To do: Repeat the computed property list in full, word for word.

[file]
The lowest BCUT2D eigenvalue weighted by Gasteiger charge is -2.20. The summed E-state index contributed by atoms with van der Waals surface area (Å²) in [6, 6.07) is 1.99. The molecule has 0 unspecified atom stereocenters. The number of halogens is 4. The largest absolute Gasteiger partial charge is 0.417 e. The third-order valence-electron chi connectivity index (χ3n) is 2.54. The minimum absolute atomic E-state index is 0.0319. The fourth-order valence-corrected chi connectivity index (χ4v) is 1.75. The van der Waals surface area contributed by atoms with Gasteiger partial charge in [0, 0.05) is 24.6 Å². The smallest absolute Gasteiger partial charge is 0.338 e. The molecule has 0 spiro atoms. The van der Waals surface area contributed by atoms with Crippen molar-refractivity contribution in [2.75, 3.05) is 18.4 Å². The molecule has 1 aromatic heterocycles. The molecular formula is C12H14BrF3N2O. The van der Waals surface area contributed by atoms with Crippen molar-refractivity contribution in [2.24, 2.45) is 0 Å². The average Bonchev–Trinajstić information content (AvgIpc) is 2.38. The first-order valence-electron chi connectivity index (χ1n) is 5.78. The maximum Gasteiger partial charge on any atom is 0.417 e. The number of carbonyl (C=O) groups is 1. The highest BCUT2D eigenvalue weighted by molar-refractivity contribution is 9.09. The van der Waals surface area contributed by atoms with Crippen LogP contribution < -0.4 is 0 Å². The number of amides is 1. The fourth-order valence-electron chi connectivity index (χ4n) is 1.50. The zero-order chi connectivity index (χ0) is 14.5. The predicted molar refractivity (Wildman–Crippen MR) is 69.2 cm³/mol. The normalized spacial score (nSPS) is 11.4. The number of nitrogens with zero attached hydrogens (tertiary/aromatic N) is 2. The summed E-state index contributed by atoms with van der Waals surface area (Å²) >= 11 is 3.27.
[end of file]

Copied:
The lowest BCUT2D eigenvalue weighted by Gasteiger charge is -2.20. The summed E-state index contributed by atoms with van der Waals surface area (Å²) in [6, 6.07) is 1.99. The molecule has 0 unspecified atom stereocenters. The number of halogens is 4. The largest absolute Gasteiger partial charge is 0.417 e. The third-order valence-electron chi connectivity index (χ3n) is 2.54. The minimum absolute atomic E-state index is 0.0319. The fourth-order valence-corrected chi connectivity index (χ4v) is 1.75. The van der Waals surface area contributed by atoms with Gasteiger partial charge in [0, 0.05) is 24.6 Å². The smallest absolute Gasteiger partial charge is 0.338 e. The molecule has 0 spiro atoms. The van der Waals surface area contributed by atoms with Crippen molar-refractivity contribution in [2.75, 3.05) is 18.4 Å². The molecule has 1 aromatic heterocycles. The molecular formula is C12H14BrF3N2O. The van der Waals surface area contributed by atoms with Crippen molar-refractivity contribution in [2.24, 2.45) is 0 Å². The average Bonchev–Trinajstić information content (AvgIpc) is 2.38. The first-order valence-electron chi connectivity index (χ1n) is 5.78. The maximum Gasteiger partial charge on any atom is 0.417 e. The number of carbonyl (C=O) groups is 1. The highest BCUT2D eigenvalue weighted by molar-refractivity contribution is 9.09. The van der Waals surface area contributed by atoms with Crippen LogP contribution < -0.4 is 0 Å². The number of amides is 1. The fourth-order valence-electron chi connectivity index (χ4n) is 1.50. The zero-order chi connectivity index (χ0) is 14.5. The predicted molar refractivity (Wildman–Crippen MR) is 69.2 cm³/mol. The normalized spacial score (nSPS) is 11.4. The number of nitrogens with zero attached hydrogens (tertiary/aromatic N) is 2. The summed E-state index contributed by atoms with van der Waals surface area (Å²) >= 11 is 3.27.